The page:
An excursion into integers, rationals and `real' numbers (Part 2)
Dad showed us some consequences of the irrationality of the square root of two, which I found startling but which gave me a deeper insight into what it meant to be irrational. The side of a square and its diagonal cannot both be measured exactly with the same ruler no matter how fine its markings. Can you believe that? A fancy way of putting this is to say that the side and diagonal of a square are incommensurable. If you have a ruler which measures the side exactly (meaning that the two endpoints of the side coincide with two markings of the ruler), then that same ruler when placed along the diagonal so that one of its markings coincides with the initial point of the diagonal will have the endpoint of the diagonal lying between two of its markings. Always.
And if the ruler measures the diagonal exactly it will fail to measure the side exactly. If you had at your disposal a new ruler with ultra close markings, or even an infinity of such rulers with every conceivable separation between the markings, it would make no difference. This geometrical fact gave me more respect for the square root of two - it held some interest.
Dad gave a two-dimensional example of a rectangle in which the lengths of the longer and shorter sides are in the ratio the square root of 2:1. This rectangle cannot be tiled with square tiles, no matter how small the tiles.
We have all seen rectangles which are approximately this shape. If you have an A4-pad of paper close by, look at its cover on which it says that the pad measures 297mm x 210mm. Now, the last fraction in the sequence mentioned above is 99/ 70. Multiply it above and below by three to get 297/210.
The A4 sheet is supposed to have the length of its longer to its shorter side in the exact ratio of the square root of 2:1 for a very practical reason. In this case (and in this case only, as a little algebra easily shows), the sheet can be folded along its longer side to give two smaller rectangles, for each of which the ratio of the longer to the shorter side is again the square root of 2:1.
Thus each of the new sheets thus formed has the same property as the parent. Two A4 sheets are the offspring of a single A3, and in turn, two A3s come from one A2. The first in the line of the A-series is an A0 sheet whose dimensions are 1,189mm x 841 mm. This is approximately a square metre in area.
Of the other three numbers, e and phi, much was said about phi but all that I remember now is something about a golden-rectangle and a mention of the Fibonacci sequence. Most of what I heard about the number e has also receded into the memory's mists, but I have a faint recollection of a bank manager who was willing to pay 100 per cent interest per annum on an investment of £1.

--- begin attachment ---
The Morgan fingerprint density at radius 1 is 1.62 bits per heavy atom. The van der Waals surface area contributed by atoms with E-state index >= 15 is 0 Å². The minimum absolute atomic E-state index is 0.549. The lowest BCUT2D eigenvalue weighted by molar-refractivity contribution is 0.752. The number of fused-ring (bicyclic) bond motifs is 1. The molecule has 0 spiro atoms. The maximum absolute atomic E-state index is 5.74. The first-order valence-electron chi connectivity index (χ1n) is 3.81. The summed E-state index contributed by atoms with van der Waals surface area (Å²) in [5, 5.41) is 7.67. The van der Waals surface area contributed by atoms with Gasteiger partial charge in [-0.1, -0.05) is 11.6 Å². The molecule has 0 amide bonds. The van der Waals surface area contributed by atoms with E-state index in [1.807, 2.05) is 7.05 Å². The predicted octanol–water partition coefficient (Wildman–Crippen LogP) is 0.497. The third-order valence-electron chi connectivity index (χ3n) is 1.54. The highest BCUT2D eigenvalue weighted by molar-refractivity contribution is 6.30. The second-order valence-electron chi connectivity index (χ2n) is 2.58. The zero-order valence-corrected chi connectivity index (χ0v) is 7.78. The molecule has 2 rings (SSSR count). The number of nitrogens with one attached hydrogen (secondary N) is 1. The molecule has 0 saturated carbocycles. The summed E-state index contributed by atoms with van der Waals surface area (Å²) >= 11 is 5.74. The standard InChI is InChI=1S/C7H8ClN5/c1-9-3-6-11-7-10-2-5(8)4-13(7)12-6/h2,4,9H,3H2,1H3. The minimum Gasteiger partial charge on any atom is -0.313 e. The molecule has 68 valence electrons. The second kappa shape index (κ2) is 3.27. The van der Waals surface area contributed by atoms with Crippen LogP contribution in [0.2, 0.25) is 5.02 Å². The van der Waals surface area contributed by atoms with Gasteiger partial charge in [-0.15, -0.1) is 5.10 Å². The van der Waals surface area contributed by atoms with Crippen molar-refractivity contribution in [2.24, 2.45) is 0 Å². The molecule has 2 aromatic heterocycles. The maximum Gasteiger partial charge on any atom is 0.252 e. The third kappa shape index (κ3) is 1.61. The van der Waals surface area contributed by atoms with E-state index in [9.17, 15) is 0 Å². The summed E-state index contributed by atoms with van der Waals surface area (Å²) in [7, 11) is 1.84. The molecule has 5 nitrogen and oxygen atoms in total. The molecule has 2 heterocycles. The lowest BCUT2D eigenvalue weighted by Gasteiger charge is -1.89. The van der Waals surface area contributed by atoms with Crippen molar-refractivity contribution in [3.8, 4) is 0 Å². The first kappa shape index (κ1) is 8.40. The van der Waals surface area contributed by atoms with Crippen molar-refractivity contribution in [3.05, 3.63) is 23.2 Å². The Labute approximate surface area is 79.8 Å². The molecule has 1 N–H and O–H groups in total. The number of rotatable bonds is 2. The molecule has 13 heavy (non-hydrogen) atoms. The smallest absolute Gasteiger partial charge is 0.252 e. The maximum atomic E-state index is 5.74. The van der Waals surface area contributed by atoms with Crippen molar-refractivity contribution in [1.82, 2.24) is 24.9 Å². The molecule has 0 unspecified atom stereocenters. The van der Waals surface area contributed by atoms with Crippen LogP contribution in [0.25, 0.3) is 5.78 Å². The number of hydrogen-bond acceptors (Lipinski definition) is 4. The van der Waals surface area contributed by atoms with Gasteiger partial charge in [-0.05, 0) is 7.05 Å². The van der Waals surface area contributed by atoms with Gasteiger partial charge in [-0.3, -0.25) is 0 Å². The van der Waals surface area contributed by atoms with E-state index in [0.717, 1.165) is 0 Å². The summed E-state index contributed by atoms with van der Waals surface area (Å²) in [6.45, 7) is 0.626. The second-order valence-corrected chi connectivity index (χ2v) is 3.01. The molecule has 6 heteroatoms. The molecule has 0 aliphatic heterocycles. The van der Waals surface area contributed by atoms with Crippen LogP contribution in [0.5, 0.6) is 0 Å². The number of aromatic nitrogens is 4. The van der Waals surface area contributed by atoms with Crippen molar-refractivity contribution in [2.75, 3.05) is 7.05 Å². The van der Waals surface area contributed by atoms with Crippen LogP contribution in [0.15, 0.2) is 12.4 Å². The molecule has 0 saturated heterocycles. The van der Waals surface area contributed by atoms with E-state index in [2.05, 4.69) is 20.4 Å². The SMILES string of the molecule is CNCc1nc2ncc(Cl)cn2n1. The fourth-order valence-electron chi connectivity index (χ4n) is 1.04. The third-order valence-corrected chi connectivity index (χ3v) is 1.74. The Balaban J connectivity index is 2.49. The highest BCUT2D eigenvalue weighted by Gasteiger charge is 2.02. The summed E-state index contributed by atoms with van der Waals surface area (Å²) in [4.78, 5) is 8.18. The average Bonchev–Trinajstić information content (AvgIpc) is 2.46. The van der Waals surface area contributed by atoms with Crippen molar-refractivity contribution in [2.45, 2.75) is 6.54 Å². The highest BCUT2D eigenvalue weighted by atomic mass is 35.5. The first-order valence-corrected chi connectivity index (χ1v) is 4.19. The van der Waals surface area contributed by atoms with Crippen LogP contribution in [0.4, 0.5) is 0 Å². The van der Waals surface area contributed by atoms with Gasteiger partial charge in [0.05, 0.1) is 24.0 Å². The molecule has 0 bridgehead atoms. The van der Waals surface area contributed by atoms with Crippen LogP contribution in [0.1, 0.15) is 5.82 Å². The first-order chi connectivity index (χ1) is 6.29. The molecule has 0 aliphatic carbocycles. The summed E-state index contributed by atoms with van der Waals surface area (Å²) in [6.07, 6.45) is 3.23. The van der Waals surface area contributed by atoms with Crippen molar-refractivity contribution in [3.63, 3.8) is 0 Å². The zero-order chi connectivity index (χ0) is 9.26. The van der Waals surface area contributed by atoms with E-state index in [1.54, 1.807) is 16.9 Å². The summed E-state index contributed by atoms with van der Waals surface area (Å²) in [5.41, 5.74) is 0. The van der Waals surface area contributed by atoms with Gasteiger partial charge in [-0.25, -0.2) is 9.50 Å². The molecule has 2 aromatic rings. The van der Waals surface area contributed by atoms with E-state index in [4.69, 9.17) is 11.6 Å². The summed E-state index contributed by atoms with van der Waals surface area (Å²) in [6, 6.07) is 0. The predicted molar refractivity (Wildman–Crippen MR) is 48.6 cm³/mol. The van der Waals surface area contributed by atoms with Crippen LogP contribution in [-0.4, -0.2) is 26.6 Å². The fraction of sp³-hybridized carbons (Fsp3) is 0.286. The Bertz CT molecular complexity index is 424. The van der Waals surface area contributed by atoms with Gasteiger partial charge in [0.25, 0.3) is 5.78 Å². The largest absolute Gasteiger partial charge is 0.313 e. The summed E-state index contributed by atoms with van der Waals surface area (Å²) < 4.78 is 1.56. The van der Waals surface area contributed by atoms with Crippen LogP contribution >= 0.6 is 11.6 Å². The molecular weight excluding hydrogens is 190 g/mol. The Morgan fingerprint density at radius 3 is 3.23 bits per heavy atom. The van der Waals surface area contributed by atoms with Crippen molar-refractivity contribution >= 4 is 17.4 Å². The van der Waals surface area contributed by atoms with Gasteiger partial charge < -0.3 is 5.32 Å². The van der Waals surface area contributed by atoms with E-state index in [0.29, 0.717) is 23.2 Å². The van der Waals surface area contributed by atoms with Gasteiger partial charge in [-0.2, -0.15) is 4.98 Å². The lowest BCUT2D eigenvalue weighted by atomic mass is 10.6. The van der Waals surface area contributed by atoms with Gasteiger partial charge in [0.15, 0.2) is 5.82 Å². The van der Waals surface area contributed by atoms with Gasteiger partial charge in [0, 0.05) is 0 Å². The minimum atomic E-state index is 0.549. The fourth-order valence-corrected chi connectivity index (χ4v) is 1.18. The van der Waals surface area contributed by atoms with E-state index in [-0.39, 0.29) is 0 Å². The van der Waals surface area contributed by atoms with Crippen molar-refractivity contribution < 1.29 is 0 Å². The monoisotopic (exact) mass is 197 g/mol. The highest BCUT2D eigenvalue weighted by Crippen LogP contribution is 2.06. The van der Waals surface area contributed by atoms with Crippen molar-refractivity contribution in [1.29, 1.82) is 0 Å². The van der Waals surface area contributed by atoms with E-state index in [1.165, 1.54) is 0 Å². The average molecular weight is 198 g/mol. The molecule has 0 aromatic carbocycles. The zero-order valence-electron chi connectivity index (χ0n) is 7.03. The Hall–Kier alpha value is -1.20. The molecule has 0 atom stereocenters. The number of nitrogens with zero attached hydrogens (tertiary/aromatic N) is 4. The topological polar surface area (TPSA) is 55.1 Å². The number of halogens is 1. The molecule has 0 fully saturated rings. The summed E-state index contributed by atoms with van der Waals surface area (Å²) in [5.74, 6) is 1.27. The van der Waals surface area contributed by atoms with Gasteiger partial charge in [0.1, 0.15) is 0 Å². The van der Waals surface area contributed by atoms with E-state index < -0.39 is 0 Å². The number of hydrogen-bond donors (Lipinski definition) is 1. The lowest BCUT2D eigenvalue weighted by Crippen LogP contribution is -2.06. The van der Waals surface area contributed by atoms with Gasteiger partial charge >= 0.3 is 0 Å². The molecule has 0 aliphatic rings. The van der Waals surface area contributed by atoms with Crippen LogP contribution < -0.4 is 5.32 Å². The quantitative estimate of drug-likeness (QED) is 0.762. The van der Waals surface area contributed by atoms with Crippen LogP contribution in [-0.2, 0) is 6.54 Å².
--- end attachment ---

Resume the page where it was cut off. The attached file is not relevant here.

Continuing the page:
He was also willing to have interest added every six months at 50 per cent compound interest, or even to have interest compounded every day at the appropriate rate. He was even willing to be pushed to the limits of his resources and his generosity and allow the £1 to gather interest "continuously".
I also remember that even with all this frantic adding of interest, the £1 does not exceed all known fortunes by the end of a year. Instead it becomes a modest £2.72. The decimal £2.72 is the number e 2.7182818 ... rounded to two decimal places. (By the way, the letter e is used in honour of the mathematician Leonhard Euler.)
As for our old school chum, pi, the latest is that its decimal expansion is now known to 206,158,430,000 digits!
We covered many other interesting topics in the Mathematical Excursions evening class. One was Floors and Ceilings (nothing to do with building); another was Magic Squares and knights hopping all around the chessboard.
Speaking of which, I bet you think that there are 64 squares on the chessboard. Well, there are 204. How about that?
A further topic was Quadratics and Projectiles, while in another a ball was dropping from far up in the sky and we were trying to figure out how fast it was going at any given instant - instantaneous speed. Calculus stuff.
But Dad was at his most dramatic when we discussed probability. This was when I realised that he was a closet gambler, if not a latent conman. During these talks, packs of cards, dice and other miscellaneous props such as toy cars and large mugs made their appearance. There was talk of winning lotteries, fellows getting on planes with bombs, birthday paradoxes, goats and cars behind screens, envelopes with sums of money in them, buying cornflake boxes to collect models of Robin Hood and his Merry Men and, of course, playing poker.
He revelled in confounding our intuitions with bizarre examples. At one stage he showed us three cards, one coloured red on both sides, another coloured blue on both sides and the other coloured red on one side and blue on the other. If you choose a card from one of these three and it's red on one side, what would you bet me that the other side is blue?" Don't be fooled ! It's not a fifty-fifty bet (to use bookmakers' language).
In Code, A Mathematical Journey by Sarah Flannery with David Flannery is published by Profile Books Ltd, price £14.99.